You and I have talked about our life as restaurant owners. People have a romantic idea of what our life is. Can you shed a little light on that?

Well, I don’t have a lot of free time. I travel occasionally: I went to visit my brother in NYC and had a great day with him. But I only spent a day there, when I wanted it to be three! I had great beer there, near the Highline!

Owning a restaurant limits your ability to spend time with friends. But you embrace friendships that much more as a result, as you do the little get-togethers (like stoop-sitting with the neighbors in the next block over) that much more.

You’ve been in business, running Baba’s for 13 years now. You have had wonderful staff from the start: Ryan, Billy, and Lisa, and I am sure there are others. Have you seen any of them go out on their own and start something themselves?

Actually, one of my staff, Steve, is doing that right now. He’s only ever worked with me on Wednesdays. He’s also a manager at Mother’s in Crofton. I’m pleased to say that he is buying a local bar in the neighborhood, and I am really excited to support him. So far, I’ve offered menu and special events suggestions, as well as introduced him to my website person, banker, and restaurant designer. We’re discussing a marketing plan, and who locally we can work with to leverage his success.

It’s always fun to hear what owner’s and chef’s favorite places are in Baltimore. What are your favorites?

Clavel. I know it’s crazy popular, but it is really good. This is how I describe Clavel: If I was in San Francisco I would think, this place is awesome. And I would really upset because I’d wished Baltimore could pull this off. But we can. The style of food – bringing something so Mexican, right here.

Puerto 511. I have only been once, but it’s really good. It’s hard to find. I walked by their three times to find the door!

Water for Chocolate in Fells Point. It’s totally what you and I embrace. The guy lives upstairs, the owner is there all the time. People rave about it, and it has a very high rating on Yelp! It’s just a small place that no one knows about.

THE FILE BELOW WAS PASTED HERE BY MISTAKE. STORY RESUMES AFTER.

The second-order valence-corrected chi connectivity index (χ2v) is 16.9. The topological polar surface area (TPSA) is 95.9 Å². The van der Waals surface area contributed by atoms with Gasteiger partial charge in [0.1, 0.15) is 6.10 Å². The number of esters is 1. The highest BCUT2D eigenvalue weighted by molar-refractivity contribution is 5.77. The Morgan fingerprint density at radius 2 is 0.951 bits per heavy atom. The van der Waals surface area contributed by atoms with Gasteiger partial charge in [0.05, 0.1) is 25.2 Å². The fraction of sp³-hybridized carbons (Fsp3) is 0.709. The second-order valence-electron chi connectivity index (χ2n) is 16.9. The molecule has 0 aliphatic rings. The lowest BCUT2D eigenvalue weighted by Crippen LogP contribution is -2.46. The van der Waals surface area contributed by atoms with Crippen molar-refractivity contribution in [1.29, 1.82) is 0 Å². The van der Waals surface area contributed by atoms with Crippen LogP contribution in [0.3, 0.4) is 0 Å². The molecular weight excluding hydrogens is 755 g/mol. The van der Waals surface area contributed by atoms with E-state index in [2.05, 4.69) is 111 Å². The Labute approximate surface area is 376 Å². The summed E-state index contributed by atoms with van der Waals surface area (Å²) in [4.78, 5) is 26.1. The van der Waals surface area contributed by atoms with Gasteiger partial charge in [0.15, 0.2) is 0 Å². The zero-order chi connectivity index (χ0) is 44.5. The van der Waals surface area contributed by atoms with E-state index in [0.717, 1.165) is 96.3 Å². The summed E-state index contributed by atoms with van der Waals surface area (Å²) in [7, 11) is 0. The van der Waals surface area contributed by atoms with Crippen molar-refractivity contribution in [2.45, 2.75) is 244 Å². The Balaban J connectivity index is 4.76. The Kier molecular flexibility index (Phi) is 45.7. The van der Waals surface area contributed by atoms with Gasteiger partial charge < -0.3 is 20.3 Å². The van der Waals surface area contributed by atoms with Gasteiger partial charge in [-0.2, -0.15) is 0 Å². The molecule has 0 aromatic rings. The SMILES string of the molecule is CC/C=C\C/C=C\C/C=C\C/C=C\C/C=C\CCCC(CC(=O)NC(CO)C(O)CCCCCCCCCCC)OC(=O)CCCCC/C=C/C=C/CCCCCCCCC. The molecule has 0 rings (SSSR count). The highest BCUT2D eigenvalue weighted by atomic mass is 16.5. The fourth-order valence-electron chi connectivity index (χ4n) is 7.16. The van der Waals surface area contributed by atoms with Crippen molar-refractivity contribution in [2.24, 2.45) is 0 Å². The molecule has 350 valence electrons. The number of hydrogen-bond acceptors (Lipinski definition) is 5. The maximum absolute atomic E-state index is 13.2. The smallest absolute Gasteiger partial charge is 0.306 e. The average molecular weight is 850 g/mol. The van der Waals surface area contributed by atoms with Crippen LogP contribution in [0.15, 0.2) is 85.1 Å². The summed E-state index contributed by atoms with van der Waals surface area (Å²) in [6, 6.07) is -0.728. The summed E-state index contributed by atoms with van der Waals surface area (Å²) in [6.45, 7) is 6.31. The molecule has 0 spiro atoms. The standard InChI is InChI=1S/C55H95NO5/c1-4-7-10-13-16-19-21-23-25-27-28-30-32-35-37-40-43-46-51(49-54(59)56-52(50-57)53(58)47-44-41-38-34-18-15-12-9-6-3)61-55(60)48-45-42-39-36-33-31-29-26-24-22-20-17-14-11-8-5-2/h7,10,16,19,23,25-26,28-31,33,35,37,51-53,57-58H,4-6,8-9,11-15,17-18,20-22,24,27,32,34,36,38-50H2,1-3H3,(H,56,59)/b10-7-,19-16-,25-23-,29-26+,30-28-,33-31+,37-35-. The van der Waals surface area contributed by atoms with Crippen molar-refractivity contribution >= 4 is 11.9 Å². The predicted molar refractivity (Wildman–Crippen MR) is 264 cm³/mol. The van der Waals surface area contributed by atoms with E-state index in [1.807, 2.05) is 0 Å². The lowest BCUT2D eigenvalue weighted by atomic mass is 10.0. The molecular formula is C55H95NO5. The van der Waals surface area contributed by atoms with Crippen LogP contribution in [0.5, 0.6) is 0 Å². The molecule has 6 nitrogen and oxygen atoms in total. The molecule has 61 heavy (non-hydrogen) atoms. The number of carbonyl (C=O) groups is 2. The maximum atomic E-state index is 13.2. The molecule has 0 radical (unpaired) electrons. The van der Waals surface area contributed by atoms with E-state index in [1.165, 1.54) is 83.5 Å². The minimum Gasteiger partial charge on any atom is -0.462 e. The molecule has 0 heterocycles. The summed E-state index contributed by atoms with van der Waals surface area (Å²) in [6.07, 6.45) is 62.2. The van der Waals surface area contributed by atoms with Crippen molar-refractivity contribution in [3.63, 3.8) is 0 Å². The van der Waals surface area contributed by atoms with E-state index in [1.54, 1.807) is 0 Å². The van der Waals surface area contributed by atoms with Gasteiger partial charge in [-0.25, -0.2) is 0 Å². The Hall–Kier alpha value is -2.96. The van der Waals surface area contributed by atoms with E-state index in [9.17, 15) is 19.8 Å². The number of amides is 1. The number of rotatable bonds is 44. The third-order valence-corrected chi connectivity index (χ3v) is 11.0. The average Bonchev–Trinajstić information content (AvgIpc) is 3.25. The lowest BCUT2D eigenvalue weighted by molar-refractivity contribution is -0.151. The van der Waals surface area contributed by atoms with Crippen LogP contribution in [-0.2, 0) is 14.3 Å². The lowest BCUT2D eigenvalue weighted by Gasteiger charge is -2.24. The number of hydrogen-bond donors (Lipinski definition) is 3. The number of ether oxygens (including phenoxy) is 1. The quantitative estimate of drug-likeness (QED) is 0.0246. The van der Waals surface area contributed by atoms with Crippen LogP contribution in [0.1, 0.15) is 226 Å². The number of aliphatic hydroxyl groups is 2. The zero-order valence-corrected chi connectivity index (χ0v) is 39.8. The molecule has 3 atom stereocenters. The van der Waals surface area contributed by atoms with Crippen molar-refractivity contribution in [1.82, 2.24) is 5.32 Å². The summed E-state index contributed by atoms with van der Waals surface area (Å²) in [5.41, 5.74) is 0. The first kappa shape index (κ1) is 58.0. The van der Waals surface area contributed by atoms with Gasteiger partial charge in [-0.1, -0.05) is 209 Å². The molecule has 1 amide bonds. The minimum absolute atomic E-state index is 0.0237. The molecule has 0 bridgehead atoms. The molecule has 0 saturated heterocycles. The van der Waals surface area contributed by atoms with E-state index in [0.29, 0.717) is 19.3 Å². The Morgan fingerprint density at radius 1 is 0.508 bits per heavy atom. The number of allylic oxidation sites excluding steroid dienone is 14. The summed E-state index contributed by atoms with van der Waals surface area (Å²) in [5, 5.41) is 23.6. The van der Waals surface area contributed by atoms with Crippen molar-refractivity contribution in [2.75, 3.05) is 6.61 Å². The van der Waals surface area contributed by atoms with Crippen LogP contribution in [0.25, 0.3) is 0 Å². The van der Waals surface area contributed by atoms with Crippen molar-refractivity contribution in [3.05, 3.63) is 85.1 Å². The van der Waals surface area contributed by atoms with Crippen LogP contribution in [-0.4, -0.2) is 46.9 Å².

And a new discovery is Chuck’s Trading Post. I expected it to be cheesy, but it’s really good! Good food, good atmosphere.

Your second restaurant is Arba’s at R. House, which I’ve told you is my favorite there. What have you found that’s different at Arba’s?

Well, it’s surprises me. It’s not as warm as Baba’s. It’s been good, and it’s given my staff opportunities to grow. That makes me happy. For some reason Arbas… well, R. House doesn’t have that same feel. R. House is interesting to people, a place for so many different people. They’re not foodies, and they’re not necessarily looking for Lebanese food. I mean that is good: R. House does have a diverse crowd—rich, poor, white, black, whatever religion. It’s a great place, and good for Baltimore.

At the end of the day, I love Baba’s because it was my first. I love my customers there. I love that we provide awesome food with great customer service, and that people appreciate it. When people come to Baba’s they are coming for our personality, our chatter, and our Lebanese food.

As an owner that’s local, I really impress to people how important it is to shop locally. I put little stories about other local owners in my newsletter, and I tell customers about other owners, and what makes their places worth frequenting. In Fed Hill/ Locust Point there is that kind of support. I think people appreciate me sharing that information because they’ll shop there when they know more. And that’s Baltimore—we like our city.

That’s a very good message to leave you with—shop locally and eat internationally. You can appreciate a wonderful meal from Lebanon, and be supporting the lives of his staff who have learned to non-traditional food techniques. It’s my hope that we can al support local restaurants. Their existence and our support makes Baltimore a more vibrant place to exist.

BIO: Martha Lucius left a career as a full-time calligrapher in DC, to move to Baltimore and start her own place. She ran two cafes—Chesapeake Bagel Bakery and Boheme Cafe. She wasn’t courageous enough to do a full-scratch South Indian restaurant. In fact there wasn’t enough demand for locally-owned-and-operated the. She did the next best this: making Indian Mulligatawny Soup and Nigerian peanut stew. Serving those and many other Indian items led to stories about the culture, spices, and the history of spices that underlies each country’s cuisines. She now takes travelers from Baltimore to Kerala and Sri Lanka. Read more at!

Her second cafe closed in 2013 when the building was being remodeled. She now is a business advisor to restaurant owners, nationally and internationally, called